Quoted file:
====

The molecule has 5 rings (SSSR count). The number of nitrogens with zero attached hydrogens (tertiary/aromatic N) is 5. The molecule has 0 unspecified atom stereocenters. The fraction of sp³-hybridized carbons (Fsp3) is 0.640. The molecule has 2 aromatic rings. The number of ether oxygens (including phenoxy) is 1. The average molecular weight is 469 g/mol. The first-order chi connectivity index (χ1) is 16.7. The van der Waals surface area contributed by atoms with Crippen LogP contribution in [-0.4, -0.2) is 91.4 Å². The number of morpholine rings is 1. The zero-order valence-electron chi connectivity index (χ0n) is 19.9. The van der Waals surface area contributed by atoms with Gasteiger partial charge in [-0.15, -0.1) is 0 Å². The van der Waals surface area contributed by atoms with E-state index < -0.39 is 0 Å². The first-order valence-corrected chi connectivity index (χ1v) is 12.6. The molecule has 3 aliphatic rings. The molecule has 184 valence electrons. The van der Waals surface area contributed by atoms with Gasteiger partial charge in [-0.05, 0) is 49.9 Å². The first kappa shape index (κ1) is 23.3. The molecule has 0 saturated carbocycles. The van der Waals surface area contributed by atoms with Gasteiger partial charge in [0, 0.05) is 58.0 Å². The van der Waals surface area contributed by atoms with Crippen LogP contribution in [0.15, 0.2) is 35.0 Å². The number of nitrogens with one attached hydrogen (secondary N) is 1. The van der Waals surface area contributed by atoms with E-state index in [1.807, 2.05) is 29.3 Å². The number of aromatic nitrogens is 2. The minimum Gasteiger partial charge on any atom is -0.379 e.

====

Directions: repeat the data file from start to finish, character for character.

The molecule has 5 rings (SSSR count). The number of nitrogens with zero attached hydrogens (tertiary/aromatic N) is 5. The molecule has 0 unspecified atom stereocenters. The fraction of sp³-hybridized carbons (Fsp3) is 0.640. The molecule has 2 aromatic rings. The number of ether oxygens (including phenoxy) is 1. The average molecular weight is 469 g/mol. The first-order chi connectivity index (χ1) is 16.7. The van der Waals surface area contributed by atoms with Crippen LogP contribution in [-0.4, -0.2) is 91.4 Å². The number of morpholine rings is 1. The zero-order valence-electron chi connectivity index (χ0n) is 19.9. The van der Waals surface area contributed by atoms with Gasteiger partial charge in [-0.15, -0.1) is 0 Å². The van der Waals surface area contributed by atoms with E-state index < -0.39 is 0 Å². The first-order valence-corrected chi connectivity index (χ1v) is 12.6. The molecule has 3 aliphatic rings. The molecule has 184 valence electrons. The van der Waals surface area contributed by atoms with Gasteiger partial charge in [-0.05, 0) is 49.9 Å². The first kappa shape index (κ1) is 23.3. The molecule has 0 saturated carbocycles. The van der Waals surface area contributed by atoms with Gasteiger partial charge in [0, 0.05) is 58.0 Å². The van der Waals surface area contributed by atoms with Crippen LogP contribution in [0.15, 0.2) is 35.0 Å². The number of nitrogens with one attached hydrogen (secondary N) is 1. The van der Waals surface area contributed by atoms with E-state index in [1.807, 2.05) is 29.3 Å². The number of aromatic nitrogens is 2. The minimum Gasteiger partial charge on any atom is -0.379 e.